Tuesday, June 07, 2011
Unscientific Science Journalists
Obama’s visit to Joplin was the third that he had made in a month to the site of a weather-related disaster. In mid-May, the President met with Memphis residents who had been left homeless by the flooding of the Mississippi River, and, not long before that, he toured sections of Tuscaloosa, Alabama, that had also been flattened by a tornado. Meanwhile, even as the President was consoling the bereaved in Joplin, residents in Vermont were bailing out from record-high water levels around Lake Champlain; Texas was suffering from a near-record drought that could cost the state more than four billion dollars in agricultural losses; and officials at the National Oceanic and Atmospheric Administration were forecasting that the 2011 Atlantic hurricane season, which formally began on June 1st, would once again be “above normal.” (The 2010 season was tied for the third most active on record.) The news from abroad was, if anything, more worrisome. Last week, the Chinese government estimated that more than four million people were having trouble finding drinking water, owing to a drought along the Yangtze River. The French agricultural minister warned that an exceptionally hot, dry spring would reduce that country’s wheat harvest. And in Colombia more than two million acres of land have been submerged after almost a year of nearly continuous rain. “Over the past ten months, we have registered five or six times more rainfall than usual,” the director of Colombia’s meteorological agency, Ricardo Lozano, said.
For decades, climate scientists have predicted that, as global temperatures rose, the side effects would include deeper droughts, more intense flooding, and more ferocious storms. The details of these forecasts are immensely complicated, but the underlying science is pretty simple. Warm air can hold more moisture. This means that there is greater evaporation. It also means that there is more water, and hence more energy, available to the system.
What we are seeing now is these predictions being borne out. If no particular flood or drought or storm can be directly attributed to climate change—there’s always the possibility that any single event was just a random occurrence—the over-all trend toward more extreme weather follows from the heating of the earth. (Emphasis added)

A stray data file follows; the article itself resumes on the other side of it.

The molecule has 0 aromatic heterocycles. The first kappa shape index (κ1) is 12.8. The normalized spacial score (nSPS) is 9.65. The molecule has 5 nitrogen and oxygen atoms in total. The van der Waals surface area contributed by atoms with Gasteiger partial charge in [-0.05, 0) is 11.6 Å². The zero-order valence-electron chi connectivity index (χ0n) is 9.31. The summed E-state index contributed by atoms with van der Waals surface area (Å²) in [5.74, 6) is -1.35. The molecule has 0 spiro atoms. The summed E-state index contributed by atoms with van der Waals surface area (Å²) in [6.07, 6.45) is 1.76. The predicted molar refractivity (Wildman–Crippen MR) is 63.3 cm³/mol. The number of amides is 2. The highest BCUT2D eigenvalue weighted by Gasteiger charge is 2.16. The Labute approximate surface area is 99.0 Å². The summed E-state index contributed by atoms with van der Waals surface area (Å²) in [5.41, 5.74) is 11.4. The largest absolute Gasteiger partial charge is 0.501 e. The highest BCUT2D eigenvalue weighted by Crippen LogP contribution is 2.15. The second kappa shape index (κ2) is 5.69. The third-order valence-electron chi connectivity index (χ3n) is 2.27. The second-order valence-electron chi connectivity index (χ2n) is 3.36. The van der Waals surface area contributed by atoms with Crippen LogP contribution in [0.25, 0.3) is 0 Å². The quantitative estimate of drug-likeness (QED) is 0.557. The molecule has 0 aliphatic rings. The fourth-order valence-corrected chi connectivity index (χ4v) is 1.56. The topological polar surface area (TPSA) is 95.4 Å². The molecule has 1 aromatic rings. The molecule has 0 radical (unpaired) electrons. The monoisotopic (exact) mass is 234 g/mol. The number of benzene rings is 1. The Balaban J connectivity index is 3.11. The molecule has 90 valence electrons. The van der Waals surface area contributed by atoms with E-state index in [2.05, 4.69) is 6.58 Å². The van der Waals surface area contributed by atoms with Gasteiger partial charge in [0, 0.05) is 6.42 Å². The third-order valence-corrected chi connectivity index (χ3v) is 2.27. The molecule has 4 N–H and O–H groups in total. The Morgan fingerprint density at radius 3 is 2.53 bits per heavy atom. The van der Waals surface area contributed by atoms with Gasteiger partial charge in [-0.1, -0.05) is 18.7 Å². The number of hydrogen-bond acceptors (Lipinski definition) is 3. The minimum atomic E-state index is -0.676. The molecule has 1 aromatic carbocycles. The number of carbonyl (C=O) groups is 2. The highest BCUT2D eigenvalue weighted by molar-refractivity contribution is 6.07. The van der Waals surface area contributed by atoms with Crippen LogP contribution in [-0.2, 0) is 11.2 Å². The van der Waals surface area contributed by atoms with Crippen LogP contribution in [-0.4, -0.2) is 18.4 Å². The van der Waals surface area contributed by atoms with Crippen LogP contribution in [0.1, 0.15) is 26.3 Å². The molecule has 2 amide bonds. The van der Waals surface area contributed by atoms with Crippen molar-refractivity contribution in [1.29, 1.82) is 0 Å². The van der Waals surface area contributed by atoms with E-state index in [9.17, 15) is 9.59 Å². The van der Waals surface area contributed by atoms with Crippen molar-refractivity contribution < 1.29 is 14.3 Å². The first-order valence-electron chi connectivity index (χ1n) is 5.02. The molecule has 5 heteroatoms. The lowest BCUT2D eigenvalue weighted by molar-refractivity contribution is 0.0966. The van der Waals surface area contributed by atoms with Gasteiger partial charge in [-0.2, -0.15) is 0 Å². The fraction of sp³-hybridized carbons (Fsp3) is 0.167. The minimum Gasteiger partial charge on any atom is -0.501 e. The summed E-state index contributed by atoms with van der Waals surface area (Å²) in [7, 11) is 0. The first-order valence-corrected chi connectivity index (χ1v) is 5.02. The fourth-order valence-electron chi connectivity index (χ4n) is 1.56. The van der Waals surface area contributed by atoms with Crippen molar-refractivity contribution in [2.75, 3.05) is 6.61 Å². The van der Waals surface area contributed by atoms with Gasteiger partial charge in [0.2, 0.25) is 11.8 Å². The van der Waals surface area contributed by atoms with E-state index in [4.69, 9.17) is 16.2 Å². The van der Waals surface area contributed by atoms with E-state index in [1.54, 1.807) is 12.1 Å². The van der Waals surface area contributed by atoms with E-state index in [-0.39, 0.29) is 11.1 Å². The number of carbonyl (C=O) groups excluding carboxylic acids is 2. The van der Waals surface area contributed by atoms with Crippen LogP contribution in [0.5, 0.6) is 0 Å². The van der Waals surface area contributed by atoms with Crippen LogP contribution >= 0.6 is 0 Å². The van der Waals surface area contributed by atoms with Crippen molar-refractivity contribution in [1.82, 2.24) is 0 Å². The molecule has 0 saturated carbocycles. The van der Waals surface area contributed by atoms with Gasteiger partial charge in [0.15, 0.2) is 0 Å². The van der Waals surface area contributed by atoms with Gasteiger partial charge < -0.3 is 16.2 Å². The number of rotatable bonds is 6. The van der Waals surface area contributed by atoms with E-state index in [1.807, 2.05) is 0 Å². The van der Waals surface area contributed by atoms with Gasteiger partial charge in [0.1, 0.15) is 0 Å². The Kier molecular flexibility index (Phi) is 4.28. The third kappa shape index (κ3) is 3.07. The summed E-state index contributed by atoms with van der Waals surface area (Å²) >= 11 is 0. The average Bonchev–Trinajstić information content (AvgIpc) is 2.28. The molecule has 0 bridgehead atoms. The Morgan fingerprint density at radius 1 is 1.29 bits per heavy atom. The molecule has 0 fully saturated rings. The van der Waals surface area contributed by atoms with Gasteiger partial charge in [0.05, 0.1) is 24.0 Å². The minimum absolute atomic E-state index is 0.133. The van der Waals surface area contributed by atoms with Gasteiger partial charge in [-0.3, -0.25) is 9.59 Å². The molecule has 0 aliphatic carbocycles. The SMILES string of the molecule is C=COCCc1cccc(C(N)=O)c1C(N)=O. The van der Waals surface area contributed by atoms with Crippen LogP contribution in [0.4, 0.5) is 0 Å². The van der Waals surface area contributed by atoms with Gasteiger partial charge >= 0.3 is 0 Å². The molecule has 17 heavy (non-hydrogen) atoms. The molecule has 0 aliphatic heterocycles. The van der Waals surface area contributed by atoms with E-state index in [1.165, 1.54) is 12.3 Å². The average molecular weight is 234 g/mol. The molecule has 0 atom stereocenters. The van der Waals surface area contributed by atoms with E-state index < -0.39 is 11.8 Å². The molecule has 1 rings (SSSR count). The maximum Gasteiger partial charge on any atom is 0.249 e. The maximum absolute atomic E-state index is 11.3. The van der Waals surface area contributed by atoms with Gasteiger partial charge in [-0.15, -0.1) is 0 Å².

What trend in extreme weather? The trend in serious tornadoes in the United States? That's been down since 1930. Perhaps she means the trend in hurricanes hitting the United States? What's that trend been? It has to be up; Al Gore said it would go up.
Well, since 1900, there has been no trend at all. And notice the cut off date for the graph below, 2005, the year Katrina hit New Orleans. How have things gone since then? In the past 6 years there have been 11 hurricanes (only one major) to make landfall in the U. S., and no hurricane has hit the United States since September 13, 2008, that's nearly 1,000 days ago. Not a scary trend in my book, but then I didn't study literature at Yale (I did it at Stanford). Her statement that 2010 was third most active is not completely accurate. 2005 is number one and 1933 is number two and 2010 is tied with 1887 and 1995. I'm not seeing much of a trend there.
How about world cyclonic storms? What has been the trend of tropical storm energy throughout the world since we really started pumping CO2 into the atmosphere? It must have taken off like a rocket, I bet. Didn't Ms. Kolbert just say that warm air carried more water and more water is more energy available to the system? Why, yes she did. So, since it's warmed a whole degree since 1900, the energy in the world's tropical storms must be at an all time high. That has to be the trend. Right?
Oh, it's the lowest it's been since they started keeping track in 1979.
OK, she mentions floods and droughts, this winner of the 2005 American Association for the Advancement of Science Journalism Award, so the trends in floods and droughts must be up. Right?
Nope, no upward trend in the past hundred years in the United States. In fact the 1930s, before the serious industrialization following WWII began, was the peak drought decade here in the states.
OK. Last try. Floods. There has to be an upward trend towards extreme wet weather here in America since CO2 started piling up in the atmosphere. Has to, right?
Argh. No upward trend there either. Well she did mention the world. OK, seriously the last try. What's the trend in world droughts and floods? Has to have been ever trending upward since we started burning fossil fuels in earnest. Right?
Alas, there are no such charts and since the plural of anecdote is not data, the lack of even cherry picked scientific support for her somewhat hysterical, non-scientific conclusion causes me to begin to ignore her and to look instead to real science by real scientists who are not dependent on finding serious anthropogenic warming in order to land the next research grant.